Sun | Jan 24, 2021

'Not one cent more for FINSAC report' - Gov't takes hard line in the face of a request for more money

Published:Saturday | January 19, 2019 | 12:00 AMErica Virtue
President of the Association of Finsac’d Entrepreneurs Yola Gray-Baker.

The long wait for the report from the Financial Sector Adjustment Company (FINSAC) Commission is set to drag on as a stalemate has reportedly developed between the Andrew Holness administration and the commission.

More than seven years after the commission ended its sittings and with more than $150 million spent, government sources say a demand for additional funds to complete the report has been rejected by the administration, which has vowed that no more money will be allocated to complete the report.

"To the best of my knowledge, the commission is still asking for more money. And I can tell you that it will not get a red cent more. This is crazy, man. Other ways have to be found to handle the issue, but allocating more money is not going to happen," said a Sunday Gleaner source with ties to the Government.

According to the source, the commission has given a list of reasons why the report has not been completed, including the death of a connected individual.




The sources say those supporting spending more money to complete the report have made comparisons with the payment made to the commissioners of the West Kingston Commission of Enquiry. But that position has been rebuffed by the Holness administration.

"Given that all sides were heard in the Tivoli enquiry, this enquiry, with many of the important parties not participating, the two could not be treated in the same way," said one source.

"There is just no justification for more money to be given to them, given that the Government does not even know what the commissioners have. Not even a sheet of paper has been presented so far. So, I cannot see how a credible case can be made for more money," added the government source.

The Government's position has been endorsed by president of the Association of Finsac'd Entrepreneurs, Yola Gray-Baker, who told The Sunday Gleaner that she has been lied to on many occasions about the status of the report.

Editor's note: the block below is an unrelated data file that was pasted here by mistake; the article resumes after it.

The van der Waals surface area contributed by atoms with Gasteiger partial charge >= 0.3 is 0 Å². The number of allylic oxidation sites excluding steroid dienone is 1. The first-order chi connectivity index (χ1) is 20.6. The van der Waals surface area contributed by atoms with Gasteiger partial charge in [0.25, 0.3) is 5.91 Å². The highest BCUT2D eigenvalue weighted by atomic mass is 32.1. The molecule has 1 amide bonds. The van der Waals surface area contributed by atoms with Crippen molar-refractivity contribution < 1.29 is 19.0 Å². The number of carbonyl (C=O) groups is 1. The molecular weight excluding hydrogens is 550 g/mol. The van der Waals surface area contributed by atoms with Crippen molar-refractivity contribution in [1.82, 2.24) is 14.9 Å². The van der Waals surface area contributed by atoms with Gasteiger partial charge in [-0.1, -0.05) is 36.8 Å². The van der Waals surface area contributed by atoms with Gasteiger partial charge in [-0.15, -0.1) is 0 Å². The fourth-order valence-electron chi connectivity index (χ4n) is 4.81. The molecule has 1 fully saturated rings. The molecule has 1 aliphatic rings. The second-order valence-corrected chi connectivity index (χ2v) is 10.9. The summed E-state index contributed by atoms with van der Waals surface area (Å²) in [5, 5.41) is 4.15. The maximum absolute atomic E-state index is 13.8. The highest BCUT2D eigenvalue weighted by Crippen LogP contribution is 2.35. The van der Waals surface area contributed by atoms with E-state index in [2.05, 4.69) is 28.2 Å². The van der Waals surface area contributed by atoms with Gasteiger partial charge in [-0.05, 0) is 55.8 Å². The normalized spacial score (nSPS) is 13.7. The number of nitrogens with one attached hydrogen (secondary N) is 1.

"In 2017, when I went to the Ministry of Finance, I was told by a lady in the minister's office that the report was ready and was sent to the governor general for him to make the decision when it would be sent to Parliament. That was 2017.

"Then I wrote to the prime minister and sent a copy of it to the Ministry of Finance with a list of questions, and also indicating that I was told that the report was ready. The prime minister's office responded to say that I should go back to the Ministry of Finance.

"By that time, Audley Shaw was no longer minister of finance, it was Dr Nigel Clarke, and I have no intention of going back there," said Gray-Baker.

She said the statements that the report was incomplete in 2018 were news to her because she was told that the report was done.

According to Gray-Baker, for the amount of money spent, at least a preliminary report should have been produced.

"They have received more than what is essential. And telling you that they need more money is an excuse they are giving. They should get no more money. But outside of that, I have heard other things why it (report) can't come out," added Gray-Baker.

She said she was told that one individual had demanded more money but she was not sure whether the person was a commissioner.

A commission of enquiry into the meltdown of the financial sector in the 1990s and the role of FINSAC was one of the rally cries of the Jamaica Labour Party (JLP), then led by Bruce Golding in the lead-up to the 2007 general election.

Following the party's victory at the polls, money was allocated in 2009 Estimates of Expenditure to begin the sittings of the commission.

The JLP lost the 2011 general election, and new finance minister in the then Portia Simpson Miller administration, Dr Peter Phillips, made it clear that the Government would not allocate any additional money for the commission, and instead requested that commissioners present what they had for examination in 2012.

With the JLP returned to power in 2016, Shaw, who was back as finance minister, in November approved a revised budget of $58.3 million for the completion of the report and made a recommendation to the governor general that the commissioners be given three more months to complete their work.

At that time, Minister of Information Ruel Reid told a post-Cabinet media briefing that the timelines for the completion of reports from enquiries such as FINSAC could only be approximated, given the volume of work.

Parliament had approved an allocation of $35.7 million in the first supplementary estimates for 2016-17 to complete the report.

The FINSAC Commission of Enquiry was set up in 2008 and its sittings held in 2009. The commission was mandated to consider the cause of the financial sector meltdown in the 1990s and examine the appropriateness of the actions taken by FINSAC in dealing with delinquent borrowers.